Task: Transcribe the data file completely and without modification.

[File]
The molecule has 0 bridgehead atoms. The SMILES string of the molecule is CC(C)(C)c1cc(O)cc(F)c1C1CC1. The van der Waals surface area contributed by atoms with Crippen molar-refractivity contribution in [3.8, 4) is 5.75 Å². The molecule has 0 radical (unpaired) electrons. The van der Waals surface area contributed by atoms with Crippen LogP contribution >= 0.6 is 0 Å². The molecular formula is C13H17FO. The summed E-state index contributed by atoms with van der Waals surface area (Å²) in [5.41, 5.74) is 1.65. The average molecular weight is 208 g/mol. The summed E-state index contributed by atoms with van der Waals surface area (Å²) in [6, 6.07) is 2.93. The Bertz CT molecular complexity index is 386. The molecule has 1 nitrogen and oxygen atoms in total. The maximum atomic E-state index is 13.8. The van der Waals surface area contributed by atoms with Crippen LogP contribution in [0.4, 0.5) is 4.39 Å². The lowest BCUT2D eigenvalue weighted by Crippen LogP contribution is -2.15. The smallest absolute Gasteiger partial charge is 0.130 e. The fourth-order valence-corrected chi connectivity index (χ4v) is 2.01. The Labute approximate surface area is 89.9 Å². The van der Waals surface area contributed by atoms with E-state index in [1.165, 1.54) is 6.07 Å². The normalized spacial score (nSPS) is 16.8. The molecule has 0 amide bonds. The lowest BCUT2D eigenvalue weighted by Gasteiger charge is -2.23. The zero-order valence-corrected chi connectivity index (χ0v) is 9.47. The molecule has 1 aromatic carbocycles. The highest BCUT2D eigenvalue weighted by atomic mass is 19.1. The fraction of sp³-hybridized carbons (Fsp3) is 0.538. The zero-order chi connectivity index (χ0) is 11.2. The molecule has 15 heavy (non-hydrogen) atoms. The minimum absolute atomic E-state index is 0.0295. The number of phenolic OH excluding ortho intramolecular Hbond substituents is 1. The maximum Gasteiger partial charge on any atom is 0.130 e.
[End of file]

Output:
The molecule has 0 bridgehead atoms. The SMILES string of the molecule is CC(C)(C)c1cc(O)cc(F)c1C1CC1. The van der Waals surface area contributed by atoms with Crippen molar-refractivity contribution in [3.8, 4) is 5.75 Å². The molecule has 0 radical (unpaired) electrons. The van der Waals surface area contributed by atoms with Crippen LogP contribution >= 0.6 is 0 Å². The molecular formula is C13H17FO. The summed E-state index contributed by atoms with van der Waals surface area (Å²) in [5.41, 5.74) is 1.65. The average molecular weight is 208 g/mol. The summed E-state index contributed by atoms with van der Waals surface area (Å²) in [6, 6.07) is 2.93. The Bertz CT molecular complexity index is 386. The molecule has 1 nitrogen and oxygen atoms in total. The maximum atomic E-state index is 13.8. The van der Waals surface area contributed by atoms with Crippen LogP contribution in [0.4, 0.5) is 4.39 Å². The lowest BCUT2D eigenvalue weighted by Crippen LogP contribution is -2.15. The smallest absolute Gasteiger partial charge is 0.130 e. The fourth-order valence-corrected chi connectivity index (χ4v) is 2.01. The Labute approximate surface area is 89.9 Å². The van der Waals surface area contributed by atoms with E-state index in [1.165, 1.54) is 6.07 Å². The normalized spacial score (nSPS) is 16.8. The molecule has 0 amide bonds. The lowest BCUT2D eigenvalue weighted by Gasteiger charge is -2.23. The zero-order valence-corrected chi connectivity index (χ0v) is 9.47. The molecule has 1 aromatic carbocycles. The highest BCUT2D eigenvalue weighted by atomic mass is 19.1. The fraction of sp³-hybridized carbons (Fsp3) is 0.538. The zero-order chi connectivity index (χ0) is 11.2. The molecule has 15 heavy (non-hydrogen) atoms. The minimum absolute atomic E-state index is 0.0295. The number of phenolic OH excluding ortho intramolecular Hbond substituents is 1. The maximum Gasteiger partial charge on any atom is 0.130 e.